TUPELO • The number of patients hospitalized for COVID-19 is growing at North Mississippi Health Services, with the system – one of the largest rural health care providers in the country – approaching its record-high number of patients hospitalized with the novel coronavirus.

As of Tuesday, NMHS was reporting 70 COVID-19 patients hospitalized across the system, a single-day increase of 11 over the previous day’s reported total of 59.

The most patients ever hospitalized within the NMHS currently stands at 75, a peak reached on July 23. The numbers reported from NMHS are consistent with trends across the state.

“In the last seven days our emergency department presentation of patients that are suspicious or positive for covid have tripled in four of our communities,” said Dr. Jeremy Blanchard, the chief medical officer for NMHS, which has facilities across the region.

In a Tuesday afternoon press briefing conducted online, State Health Officer Dr. Thomas Dobbs repeated his growing alarm that the medical system in Mississippi is once again straining to its limits.

“We are right up against the margins of our capacity,” Dobbs told reporters.

Rather than the concerns about personal protective equipment or ventilators that dominated early conversations about the spread of COVID-19, Dobbs and Blanchard both emphasized that a shortage of medical personnel is actually now the more pressing issue.

In the early spread of the virus, different areas of the United States experienced the brunt of the disease at staggered times.

Not so much anymore.

“When the whole nation is busy, those contract nurses who were floating from one place to another, they are not moving as much. They have been contracted out,” Blanchard said. “That was a resource that moved with the illness a bit.”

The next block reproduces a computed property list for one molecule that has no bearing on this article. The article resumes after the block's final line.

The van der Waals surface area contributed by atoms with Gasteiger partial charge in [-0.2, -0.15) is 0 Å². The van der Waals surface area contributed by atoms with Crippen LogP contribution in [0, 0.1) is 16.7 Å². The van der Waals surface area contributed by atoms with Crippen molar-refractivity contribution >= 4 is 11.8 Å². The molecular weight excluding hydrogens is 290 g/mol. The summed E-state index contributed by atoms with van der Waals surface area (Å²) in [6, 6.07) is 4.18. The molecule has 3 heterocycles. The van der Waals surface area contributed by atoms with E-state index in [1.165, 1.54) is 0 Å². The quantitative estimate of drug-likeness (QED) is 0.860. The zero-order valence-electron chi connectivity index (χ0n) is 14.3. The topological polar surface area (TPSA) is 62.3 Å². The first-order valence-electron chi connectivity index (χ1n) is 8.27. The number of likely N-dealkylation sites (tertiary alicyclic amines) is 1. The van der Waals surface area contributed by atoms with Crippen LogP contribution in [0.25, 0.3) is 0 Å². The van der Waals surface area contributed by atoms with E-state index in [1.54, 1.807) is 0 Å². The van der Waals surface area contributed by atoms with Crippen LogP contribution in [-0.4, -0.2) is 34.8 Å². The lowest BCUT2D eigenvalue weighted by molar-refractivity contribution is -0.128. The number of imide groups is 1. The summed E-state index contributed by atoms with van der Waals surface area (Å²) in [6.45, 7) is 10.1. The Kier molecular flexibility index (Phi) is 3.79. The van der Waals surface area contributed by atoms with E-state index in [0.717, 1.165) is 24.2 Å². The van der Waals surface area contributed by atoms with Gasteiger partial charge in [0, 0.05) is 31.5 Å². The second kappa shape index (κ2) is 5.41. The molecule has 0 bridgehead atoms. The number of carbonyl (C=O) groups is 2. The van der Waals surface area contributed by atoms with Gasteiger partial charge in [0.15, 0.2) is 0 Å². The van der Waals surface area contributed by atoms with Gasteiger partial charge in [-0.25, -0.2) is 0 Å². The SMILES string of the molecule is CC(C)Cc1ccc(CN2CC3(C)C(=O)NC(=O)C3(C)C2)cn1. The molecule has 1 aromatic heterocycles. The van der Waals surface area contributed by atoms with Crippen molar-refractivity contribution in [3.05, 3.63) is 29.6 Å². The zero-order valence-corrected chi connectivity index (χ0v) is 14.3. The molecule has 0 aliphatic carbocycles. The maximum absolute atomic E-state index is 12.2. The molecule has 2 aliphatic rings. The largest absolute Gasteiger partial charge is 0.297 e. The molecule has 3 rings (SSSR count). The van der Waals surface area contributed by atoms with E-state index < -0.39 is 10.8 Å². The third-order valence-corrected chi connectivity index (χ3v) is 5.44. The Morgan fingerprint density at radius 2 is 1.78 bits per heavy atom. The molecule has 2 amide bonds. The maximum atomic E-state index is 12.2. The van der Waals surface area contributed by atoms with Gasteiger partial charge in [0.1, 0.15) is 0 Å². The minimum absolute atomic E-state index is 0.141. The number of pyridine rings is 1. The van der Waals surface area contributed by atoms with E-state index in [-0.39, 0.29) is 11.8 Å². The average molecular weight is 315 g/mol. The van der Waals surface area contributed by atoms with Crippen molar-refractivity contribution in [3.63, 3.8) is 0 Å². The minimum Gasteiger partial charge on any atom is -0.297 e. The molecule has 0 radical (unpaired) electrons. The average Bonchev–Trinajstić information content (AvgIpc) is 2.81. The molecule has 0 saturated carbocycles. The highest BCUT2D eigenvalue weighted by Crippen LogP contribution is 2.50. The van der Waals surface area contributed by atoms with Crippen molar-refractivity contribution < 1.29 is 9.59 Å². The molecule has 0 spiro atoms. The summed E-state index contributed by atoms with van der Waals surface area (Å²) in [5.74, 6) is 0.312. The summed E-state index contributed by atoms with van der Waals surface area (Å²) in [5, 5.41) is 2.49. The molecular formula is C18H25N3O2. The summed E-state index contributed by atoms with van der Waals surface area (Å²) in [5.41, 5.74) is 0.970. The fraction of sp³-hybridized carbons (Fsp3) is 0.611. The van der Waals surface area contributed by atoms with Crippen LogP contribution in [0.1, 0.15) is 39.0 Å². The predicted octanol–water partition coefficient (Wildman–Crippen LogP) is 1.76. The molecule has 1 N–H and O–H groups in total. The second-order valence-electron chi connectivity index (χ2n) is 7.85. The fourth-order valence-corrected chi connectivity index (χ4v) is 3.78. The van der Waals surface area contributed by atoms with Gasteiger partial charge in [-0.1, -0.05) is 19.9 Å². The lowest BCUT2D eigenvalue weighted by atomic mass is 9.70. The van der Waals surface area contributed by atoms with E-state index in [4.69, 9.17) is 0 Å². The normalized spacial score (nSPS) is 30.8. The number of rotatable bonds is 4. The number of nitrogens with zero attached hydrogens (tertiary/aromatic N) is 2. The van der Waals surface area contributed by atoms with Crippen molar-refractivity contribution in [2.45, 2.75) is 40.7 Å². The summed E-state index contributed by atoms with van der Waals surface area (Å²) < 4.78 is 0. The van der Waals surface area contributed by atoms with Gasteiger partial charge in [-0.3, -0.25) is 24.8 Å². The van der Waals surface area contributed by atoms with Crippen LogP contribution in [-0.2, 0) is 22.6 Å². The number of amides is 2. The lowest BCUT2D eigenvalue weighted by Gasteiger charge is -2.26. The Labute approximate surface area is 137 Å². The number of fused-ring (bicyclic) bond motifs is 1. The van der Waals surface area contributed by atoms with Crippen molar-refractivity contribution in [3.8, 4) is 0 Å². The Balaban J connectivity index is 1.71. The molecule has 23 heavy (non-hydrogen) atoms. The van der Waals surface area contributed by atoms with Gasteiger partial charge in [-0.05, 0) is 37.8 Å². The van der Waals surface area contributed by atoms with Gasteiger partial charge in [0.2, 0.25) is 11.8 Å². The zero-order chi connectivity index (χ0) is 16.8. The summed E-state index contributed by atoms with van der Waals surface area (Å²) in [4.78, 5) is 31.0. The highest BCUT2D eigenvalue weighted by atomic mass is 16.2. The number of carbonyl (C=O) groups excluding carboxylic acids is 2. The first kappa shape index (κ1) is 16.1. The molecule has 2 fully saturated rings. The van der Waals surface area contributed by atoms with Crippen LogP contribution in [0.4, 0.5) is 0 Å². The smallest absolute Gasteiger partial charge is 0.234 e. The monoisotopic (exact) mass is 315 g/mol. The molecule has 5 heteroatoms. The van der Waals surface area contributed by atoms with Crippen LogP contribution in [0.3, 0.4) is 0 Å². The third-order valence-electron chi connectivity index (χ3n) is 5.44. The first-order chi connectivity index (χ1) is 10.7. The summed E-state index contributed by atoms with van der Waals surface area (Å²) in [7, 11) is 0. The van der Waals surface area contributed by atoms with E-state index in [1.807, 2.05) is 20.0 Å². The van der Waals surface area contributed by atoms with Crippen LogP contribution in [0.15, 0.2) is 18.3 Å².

Strain on the health care system is also coming from directions other than COVID-19. Blanchard noted that during the first significant wave of transmission here in Northeast Mississippi, many patients experiencing illnesses other than COVID-19 delayed care because they wanted to avoid the hospitals.

Now, the impact of that delayed care has made itself felt. Just as COVID-19 patients are increasing again, other kinds of patients cannot delay care any longer, and they are sicker than they might otherwise have been.

“A huge part of this is the acuity in our emergency department of non-COVID patients is much higher than it’s been prior to covid,” Blanchard said.

In the summer, alarm over dwindling hospital space prompted Mississippi’s first-term Republican Gov. Tate Reeves to impose a statewide order requiring Mississippians to wear face coverings in public spaces, an action he had up to that point resisted. He let that order expire at the end of September and has since reverted back to his strategy of imposing targeted mask mandates in counties with the highest transmission rates.

But with trend lines again pointed toward a medical system under stress, Blanchard underscored the value he sees in a statewide mask order. He believes the decision to let the statewide mandate lapse led to increased transmission.

Noting that increased hospitalizations occurred within the NMHS about 11 days after the governor allowed his statewide mask mandate to elapse, Blanchard stressed his view that ongoing resistance in some quarters to masking is not productive and is exacerbating the impacts of the pandemic.

“We absolutely, unequivocally can deal with this disease if people would just wear a mask,” Blanchard said. “Masks are not about politics, and they are not about religion. They are about respecting other people. Somehow it’s become a political issue, and it’s not. It’s a medical issue and a respect issue.”

Medical professionals in the state, including Blanchard, have also attributed decreased transmission among Black Mississippians to the stronger adoption in that community of masking and social distancing.

Conversely, Blanchard noted that some white Mississippians appear to be taking their cue from figures who have downplayed or rejected the value of masking.

“We have a lot of leadership that especially resonates with the older Caucasian population in Mississippi during this sort of contentious political times that are choosing not to mask or social isolate,” Blanchard said.

On Monday, Dobbs hinted at support for another statewide mask mandate.

“I do think it was quite successful over the summer and if we think it will work again, I am for anything that works,” he said.

caleb.bedillion@journalinc.com

Twitter: @CalebBedillion

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